the lessons to be learned from xbrl n.
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XML Flattened

XML Flattened

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XML Flattened

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  1. The lessons to be learned from XBRL XML Flattened

  2. Presentation structure XBRL and the domain it addresses. The XML extensibility problem. The XBRL solution. Strengths and weaknesses of the solution.

  3. What does XBRL do? Primarily reporting rather than transactions. Write once, read many. A complex and changing problem domain. Data reported in multiple dimensions at once. A domain that is also highly regulated.

  4. XBRL Architecture

  5. XBRL Architecture Schema with minimal hierarchy. Everything's global. XBRL extensions to schema. Linkbases define relationships between concepts and resources. 5 standard linkbases.

  6. Why? A counter-intuitive approach? Doesn’t really use the tree structure that is characteristic of XML! Requirements for flexibility: eXtensible… … but also semantically stable

  7. The XML extensibility problem Starting from a model that allows this: <TotalExpenses total="400"> <PostageCosts total="10"/> <TravelExpenses total="10"/> <FoodExpenses total="380"/> </TotalExpenses> How do we extend to allow this: <TotalExpenses total="400"> <PostageCosts total="10"/> <OutOfOffice total="390"> <TravelExpenses total="10"/> <FoodExpenses total="380"/> </OutOfOffice> </TotalExpenses>

  8. 1: Generic Self-Describing Elements Using dynamic typing in XML: <Expense type="TotalExpenses" total="400"> <Expense type="PostageCosts" total="10"/> <Expense type="OutOfOffice" total="390"> <Expense type="TravelExpenses" total="10"/> <Expense type="FoodExpenses" total="380"/> </Expense> </Expense> Poor schema validation. Reliant on correct high-level analysis.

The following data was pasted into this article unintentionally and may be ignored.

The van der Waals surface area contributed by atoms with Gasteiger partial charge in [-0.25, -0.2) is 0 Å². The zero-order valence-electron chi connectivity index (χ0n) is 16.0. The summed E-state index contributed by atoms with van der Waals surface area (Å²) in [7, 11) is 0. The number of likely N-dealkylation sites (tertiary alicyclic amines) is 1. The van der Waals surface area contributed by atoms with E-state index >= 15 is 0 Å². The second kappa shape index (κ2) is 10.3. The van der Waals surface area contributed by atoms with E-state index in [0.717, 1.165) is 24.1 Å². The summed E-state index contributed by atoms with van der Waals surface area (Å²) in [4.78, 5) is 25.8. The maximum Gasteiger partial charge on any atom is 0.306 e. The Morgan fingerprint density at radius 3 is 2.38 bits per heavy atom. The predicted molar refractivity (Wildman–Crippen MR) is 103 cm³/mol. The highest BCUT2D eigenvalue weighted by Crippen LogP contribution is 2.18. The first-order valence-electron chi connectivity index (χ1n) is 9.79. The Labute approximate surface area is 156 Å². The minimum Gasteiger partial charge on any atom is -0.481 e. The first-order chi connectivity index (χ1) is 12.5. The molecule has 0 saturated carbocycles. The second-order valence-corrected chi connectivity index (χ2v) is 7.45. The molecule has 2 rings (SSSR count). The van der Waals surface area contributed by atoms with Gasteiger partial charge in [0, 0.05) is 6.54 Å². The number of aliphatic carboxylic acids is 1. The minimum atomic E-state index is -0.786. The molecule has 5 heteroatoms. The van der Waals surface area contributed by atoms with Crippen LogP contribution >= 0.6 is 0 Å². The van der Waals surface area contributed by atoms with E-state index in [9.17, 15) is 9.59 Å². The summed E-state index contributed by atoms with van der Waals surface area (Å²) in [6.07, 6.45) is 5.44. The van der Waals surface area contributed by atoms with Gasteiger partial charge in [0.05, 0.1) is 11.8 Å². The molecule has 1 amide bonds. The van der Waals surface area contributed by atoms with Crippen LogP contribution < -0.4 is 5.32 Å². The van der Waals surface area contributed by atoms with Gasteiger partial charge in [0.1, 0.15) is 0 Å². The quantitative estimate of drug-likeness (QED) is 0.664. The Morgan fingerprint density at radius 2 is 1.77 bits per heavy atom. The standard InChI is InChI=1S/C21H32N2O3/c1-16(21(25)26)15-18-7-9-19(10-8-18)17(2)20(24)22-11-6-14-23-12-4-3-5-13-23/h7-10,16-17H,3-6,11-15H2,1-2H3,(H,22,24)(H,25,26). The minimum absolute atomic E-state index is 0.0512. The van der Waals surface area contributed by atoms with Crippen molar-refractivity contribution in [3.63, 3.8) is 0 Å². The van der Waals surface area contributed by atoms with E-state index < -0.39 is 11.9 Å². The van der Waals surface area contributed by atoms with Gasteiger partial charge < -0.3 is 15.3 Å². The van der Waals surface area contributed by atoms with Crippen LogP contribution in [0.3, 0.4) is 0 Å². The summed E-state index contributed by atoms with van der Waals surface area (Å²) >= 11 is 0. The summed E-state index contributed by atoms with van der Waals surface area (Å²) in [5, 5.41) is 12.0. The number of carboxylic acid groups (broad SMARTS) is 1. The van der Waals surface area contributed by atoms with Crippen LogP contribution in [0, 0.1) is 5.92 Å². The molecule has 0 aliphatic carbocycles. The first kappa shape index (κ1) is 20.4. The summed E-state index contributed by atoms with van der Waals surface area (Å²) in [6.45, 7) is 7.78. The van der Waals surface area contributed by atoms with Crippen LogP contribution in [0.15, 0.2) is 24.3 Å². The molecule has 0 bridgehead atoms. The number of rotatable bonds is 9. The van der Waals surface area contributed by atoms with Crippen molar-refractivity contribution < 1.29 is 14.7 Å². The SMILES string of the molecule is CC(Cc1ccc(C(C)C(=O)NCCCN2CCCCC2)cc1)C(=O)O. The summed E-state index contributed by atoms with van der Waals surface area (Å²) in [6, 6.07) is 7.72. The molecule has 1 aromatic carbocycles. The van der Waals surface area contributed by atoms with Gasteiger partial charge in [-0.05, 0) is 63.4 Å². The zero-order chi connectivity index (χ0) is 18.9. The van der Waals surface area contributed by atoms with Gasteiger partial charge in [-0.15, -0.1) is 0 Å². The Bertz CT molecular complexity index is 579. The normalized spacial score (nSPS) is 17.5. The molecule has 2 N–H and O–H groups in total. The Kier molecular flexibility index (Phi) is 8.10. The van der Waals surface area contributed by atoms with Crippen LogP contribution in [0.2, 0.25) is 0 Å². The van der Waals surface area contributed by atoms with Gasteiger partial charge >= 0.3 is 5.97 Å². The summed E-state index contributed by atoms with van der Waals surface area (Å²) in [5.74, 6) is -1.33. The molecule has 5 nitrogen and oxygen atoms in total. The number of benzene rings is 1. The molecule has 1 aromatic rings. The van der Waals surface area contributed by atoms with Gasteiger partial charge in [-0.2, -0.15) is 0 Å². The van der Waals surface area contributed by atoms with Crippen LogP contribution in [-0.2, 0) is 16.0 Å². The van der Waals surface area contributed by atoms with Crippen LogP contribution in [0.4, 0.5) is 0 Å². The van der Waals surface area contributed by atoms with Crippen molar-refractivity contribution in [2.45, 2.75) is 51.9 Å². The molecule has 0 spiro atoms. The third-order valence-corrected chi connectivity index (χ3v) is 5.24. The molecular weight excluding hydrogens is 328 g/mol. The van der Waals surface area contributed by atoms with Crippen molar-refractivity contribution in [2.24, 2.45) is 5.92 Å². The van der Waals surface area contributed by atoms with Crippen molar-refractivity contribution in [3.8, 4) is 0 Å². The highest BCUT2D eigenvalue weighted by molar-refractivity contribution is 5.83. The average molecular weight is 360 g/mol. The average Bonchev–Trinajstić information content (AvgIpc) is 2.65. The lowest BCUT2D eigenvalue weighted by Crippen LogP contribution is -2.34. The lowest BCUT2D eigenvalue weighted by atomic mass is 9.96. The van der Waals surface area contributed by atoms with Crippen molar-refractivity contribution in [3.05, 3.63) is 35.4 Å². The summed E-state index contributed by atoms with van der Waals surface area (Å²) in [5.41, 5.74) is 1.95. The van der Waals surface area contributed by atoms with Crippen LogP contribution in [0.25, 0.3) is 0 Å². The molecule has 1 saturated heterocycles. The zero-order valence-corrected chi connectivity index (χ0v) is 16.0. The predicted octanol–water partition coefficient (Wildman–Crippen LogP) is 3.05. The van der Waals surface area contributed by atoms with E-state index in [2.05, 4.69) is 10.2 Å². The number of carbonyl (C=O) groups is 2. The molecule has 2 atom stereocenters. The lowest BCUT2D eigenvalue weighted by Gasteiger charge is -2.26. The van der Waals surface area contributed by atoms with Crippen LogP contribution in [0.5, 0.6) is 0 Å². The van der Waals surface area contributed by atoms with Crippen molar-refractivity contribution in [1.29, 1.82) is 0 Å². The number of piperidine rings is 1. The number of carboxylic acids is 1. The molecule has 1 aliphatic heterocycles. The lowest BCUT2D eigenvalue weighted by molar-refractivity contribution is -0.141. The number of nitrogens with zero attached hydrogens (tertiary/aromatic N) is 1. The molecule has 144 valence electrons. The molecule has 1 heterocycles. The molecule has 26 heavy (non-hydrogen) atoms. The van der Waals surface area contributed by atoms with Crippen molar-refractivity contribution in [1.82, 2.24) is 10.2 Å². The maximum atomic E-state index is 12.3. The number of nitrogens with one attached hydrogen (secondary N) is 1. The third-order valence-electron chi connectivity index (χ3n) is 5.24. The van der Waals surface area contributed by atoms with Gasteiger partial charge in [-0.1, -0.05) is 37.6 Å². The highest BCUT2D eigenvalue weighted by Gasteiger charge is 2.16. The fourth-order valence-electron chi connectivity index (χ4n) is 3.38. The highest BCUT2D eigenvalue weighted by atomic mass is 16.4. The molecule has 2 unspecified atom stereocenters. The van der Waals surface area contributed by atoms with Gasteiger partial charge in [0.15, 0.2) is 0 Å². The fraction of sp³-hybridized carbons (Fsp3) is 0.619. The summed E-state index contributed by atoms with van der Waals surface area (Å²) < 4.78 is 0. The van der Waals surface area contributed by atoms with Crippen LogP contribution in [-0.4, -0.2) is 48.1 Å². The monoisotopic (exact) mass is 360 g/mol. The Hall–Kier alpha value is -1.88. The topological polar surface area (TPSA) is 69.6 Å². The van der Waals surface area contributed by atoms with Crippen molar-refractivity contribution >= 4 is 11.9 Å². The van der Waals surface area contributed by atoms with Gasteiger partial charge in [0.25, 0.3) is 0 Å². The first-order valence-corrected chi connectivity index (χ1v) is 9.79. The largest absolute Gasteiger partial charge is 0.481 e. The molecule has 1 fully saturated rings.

9. 2: The XML schema approach Using object orientation and substitution groups. <xs:element name=“Expense” abstract=”true” type=“my:ExpenseType”/> <xs:complexType name=“ExpenseType”> <xs:sequence> <xs:element ref=“my:Expense” minOccurs=“0” maxOccurs=“unbounded"/> </xs:sequence> <xs:attribute name=“total” type=“xs:integer”/> </xs:complexType> <xs:element name=“OutOfOffice” substitutionGroup=“my:Expense”/> Allows us to use specific elements: greater semantic rigour. Content model extensibility still problematic. Defers the problem rather than solving it.

  10. Hierarchies: why do we need them? Hierarchies provide context: <CustomerRecord> <Name>Joe Bloggs</Name> <TelephoneNo>123456789</TelephoneNo> <FaxNo>24681012</FaxNo> </CustomerRecord> <CustomerRecord> <Name>Jane Bloggs</Name> <TelephoneNo>987654321</TelephoneNo> <FaxNo>1357911</FaxNo> </CustomerRecord> Without context you have this (!): <JoeBloggsTelephoneNo>123456789</JoeBloggsTelephoneNo> <JoeBloggsFaxNo>24681012</JoeBloggsFaxNo> <JaneBloggsTelephoneNo>987654321</JaneBloggsTelephoneNo> <JaneBloggsFaxNo>1357911</JaneBloggsFaxNo>

  11. Hierarchies: not always so important Some hierarchies are about categorisation rather than grouping data. Our example can be represented sensibly without a hierarchy: <OutOfOfficeFoodExpenses total=“380”/> <OutOfOfficeTravelExpenses total=“10”/> Without hierarchies encoded in Schema, many of the extensibility problems disappear: concepts can be added and removed freely.